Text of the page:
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For about 26 years of her life, Ellen Page was a sad woman, feeling unfree from telling the world who she really was. Then, in 2014, she publicly announced she was gay, and everything became better.

Now 28, she's a torchbearer for the LGBT community, and that's where she wants to be.

"I feel so grateful for it. I feel so grateful to feel how I feel now, compared to how I felt when I was a closeted person. It's not a nice place to be. I was sad," she told Stephen Colbert on "The Late Show" on Sept. 29. "[Staying in the closet] is toxic, and I wish that no one had to live that way."

The star of the new film "Freeheld" continued, "I'm a very privileged gay person, and those who are affected the most in our community are the most vulnerable. And I feel very grateful to be able to talk about things or share stories and meet incredibly inspiring people or have connections with people who've been touched by me coming out, which is an incredible moment to get to have with a human being, so really what I feel is gratitude."

Ellen is currently in her first public relationship since coming out, and has been flaunting her love, posting photos on Instagram with girlfriend Samantha Thomas. In essence, she and many openly out celebrities are doing what hadn't been done for the LGBT community for years: bringing exposure to the lifestyle, a lifestyle that's not that much different from people who are heterosexual.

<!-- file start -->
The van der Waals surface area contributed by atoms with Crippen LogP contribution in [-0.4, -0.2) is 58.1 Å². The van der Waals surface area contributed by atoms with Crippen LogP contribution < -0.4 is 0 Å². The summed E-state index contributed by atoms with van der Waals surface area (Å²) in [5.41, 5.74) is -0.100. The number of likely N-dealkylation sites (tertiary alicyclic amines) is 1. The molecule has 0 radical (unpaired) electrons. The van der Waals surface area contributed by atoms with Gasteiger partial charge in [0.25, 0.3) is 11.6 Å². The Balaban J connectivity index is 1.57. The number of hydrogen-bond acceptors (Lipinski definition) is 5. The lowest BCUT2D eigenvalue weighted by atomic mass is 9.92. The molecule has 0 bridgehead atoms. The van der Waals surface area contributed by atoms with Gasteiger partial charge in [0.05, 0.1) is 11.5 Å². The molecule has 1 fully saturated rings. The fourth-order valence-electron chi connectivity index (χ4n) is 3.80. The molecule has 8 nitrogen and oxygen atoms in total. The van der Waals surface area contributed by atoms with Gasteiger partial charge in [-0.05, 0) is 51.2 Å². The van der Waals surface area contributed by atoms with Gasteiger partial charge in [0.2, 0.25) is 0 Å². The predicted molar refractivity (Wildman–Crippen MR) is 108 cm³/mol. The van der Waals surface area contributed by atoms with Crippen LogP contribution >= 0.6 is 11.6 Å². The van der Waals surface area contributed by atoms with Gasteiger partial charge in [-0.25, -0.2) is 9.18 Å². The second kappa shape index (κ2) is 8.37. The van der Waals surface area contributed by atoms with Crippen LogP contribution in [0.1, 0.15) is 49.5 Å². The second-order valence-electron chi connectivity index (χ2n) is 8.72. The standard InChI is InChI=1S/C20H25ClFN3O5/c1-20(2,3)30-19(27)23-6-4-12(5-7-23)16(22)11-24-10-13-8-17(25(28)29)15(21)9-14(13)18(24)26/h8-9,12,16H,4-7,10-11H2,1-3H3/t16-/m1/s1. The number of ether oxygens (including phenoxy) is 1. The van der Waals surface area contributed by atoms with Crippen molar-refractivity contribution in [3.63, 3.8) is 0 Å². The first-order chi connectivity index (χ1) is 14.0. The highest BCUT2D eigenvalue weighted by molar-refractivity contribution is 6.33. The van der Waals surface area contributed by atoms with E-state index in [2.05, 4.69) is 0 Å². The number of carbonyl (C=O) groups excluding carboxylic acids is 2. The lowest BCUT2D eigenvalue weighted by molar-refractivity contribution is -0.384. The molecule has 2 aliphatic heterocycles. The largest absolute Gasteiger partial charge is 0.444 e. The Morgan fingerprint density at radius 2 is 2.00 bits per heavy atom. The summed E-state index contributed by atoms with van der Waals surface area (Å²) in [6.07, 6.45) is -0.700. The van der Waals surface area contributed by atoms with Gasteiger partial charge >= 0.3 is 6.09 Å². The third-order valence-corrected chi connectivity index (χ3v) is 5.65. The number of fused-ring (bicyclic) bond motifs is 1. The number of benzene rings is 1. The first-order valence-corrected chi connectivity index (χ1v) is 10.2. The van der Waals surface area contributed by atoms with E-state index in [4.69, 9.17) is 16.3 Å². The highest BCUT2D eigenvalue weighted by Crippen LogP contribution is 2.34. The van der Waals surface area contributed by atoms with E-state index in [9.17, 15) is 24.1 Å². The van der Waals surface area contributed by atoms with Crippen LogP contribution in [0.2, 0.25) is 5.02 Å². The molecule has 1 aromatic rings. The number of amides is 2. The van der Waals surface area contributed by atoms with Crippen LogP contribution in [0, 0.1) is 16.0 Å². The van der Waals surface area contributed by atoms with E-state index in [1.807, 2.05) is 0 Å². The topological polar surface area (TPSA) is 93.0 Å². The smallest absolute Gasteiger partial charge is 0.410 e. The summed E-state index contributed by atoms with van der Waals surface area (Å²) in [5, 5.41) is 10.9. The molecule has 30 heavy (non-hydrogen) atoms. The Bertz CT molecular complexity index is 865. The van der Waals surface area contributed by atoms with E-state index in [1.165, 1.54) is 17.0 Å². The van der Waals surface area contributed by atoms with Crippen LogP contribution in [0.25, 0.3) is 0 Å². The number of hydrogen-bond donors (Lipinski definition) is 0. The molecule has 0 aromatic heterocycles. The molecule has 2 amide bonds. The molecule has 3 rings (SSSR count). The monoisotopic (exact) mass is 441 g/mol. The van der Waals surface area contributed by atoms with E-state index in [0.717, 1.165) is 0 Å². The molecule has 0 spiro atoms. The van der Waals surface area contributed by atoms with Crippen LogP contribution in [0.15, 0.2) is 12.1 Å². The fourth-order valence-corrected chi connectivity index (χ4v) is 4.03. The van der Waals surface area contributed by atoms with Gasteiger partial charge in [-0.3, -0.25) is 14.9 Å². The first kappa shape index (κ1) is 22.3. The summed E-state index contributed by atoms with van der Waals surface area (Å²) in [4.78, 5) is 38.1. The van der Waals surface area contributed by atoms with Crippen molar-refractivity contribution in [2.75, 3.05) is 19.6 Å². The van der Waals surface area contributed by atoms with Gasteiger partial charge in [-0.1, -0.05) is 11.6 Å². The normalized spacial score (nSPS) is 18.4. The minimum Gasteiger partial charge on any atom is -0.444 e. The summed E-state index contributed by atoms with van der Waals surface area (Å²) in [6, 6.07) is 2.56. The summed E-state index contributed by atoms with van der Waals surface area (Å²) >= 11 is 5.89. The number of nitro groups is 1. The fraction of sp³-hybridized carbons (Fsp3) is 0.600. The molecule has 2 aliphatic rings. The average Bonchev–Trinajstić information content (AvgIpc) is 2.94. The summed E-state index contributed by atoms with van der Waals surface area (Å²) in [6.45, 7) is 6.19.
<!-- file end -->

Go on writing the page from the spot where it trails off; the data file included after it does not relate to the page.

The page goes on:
"I think, for the most part, LGBT people started became more visible," she said of the accelerated acceptance, seeing that gay marriage is now legal. "I think what happens -- intolerance is always correlated with, you know, less people being out of the closet, and the more people started living their lives, the more we've had films about it, on television, et cetera, et cetera, incredible activists like Laurel Hester and Stacie Andree (who "Freeheld" is about,) it really changes minds."

The visibility and understanding, a semi-emotional Ellen said, "touches people's hearts, and it makes it shift from seeing something as other or different and, of course, realizes were all the same, and all we're asking for is equality, and to grow up in a society that doesn't make us feel less than, that doesn't make us feel shame and doesn't make us have to deal with repercussions of that, which are really destructive."